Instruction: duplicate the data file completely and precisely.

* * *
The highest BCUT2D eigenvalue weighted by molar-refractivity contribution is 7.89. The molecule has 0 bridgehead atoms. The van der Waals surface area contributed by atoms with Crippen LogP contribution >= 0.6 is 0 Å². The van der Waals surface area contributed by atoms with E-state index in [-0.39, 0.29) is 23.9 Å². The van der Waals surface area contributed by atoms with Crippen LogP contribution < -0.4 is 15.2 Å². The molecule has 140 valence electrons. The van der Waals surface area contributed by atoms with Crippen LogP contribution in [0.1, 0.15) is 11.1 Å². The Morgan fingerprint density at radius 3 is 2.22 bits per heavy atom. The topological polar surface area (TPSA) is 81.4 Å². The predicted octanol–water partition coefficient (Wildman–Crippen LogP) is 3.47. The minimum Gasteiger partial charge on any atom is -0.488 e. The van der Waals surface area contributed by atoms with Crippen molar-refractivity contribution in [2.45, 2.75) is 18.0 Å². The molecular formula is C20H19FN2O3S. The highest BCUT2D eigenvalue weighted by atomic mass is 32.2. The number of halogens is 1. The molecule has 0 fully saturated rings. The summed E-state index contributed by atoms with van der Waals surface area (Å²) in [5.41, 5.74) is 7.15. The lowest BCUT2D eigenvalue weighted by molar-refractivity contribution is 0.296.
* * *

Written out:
The highest BCUT2D eigenvalue weighted by molar-refractivity contribution is 7.89. The molecule has 0 bridgehead atoms. The van der Waals surface area contributed by atoms with Crippen LogP contribution >= 0.6 is 0 Å². The van der Waals surface area contributed by atoms with E-state index in [-0.39, 0.29) is 23.9 Å². The van der Waals surface area contributed by atoms with Crippen LogP contribution < -0.4 is 15.2 Å². The molecule has 140 valence electrons. The van der Waals surface area contributed by atoms with Crippen LogP contribution in [0.1, 0.15) is 11.1 Å². The Morgan fingerprint density at radius 3 is 2.22 bits per heavy atom. The topological polar surface area (TPSA) is 81.4 Å². The predicted octanol–water partition coefficient (Wildman–Crippen LogP) is 3.47. The minimum Gasteiger partial charge on any atom is -0.488 e. The van der Waals surface area contributed by atoms with Crippen molar-refractivity contribution in [2.45, 2.75) is 18.0 Å². The molecular formula is C20H19FN2O3S. The highest BCUT2D eigenvalue weighted by atomic mass is 32.2. The number of halogens is 1. The molecule has 0 fully saturated rings. The summed E-state index contributed by atoms with van der Waals surface area (Å²) in [5.41, 5.74) is 7.15. The lowest BCUT2D eigenvalue weighted by molar-refractivity contribution is 0.296.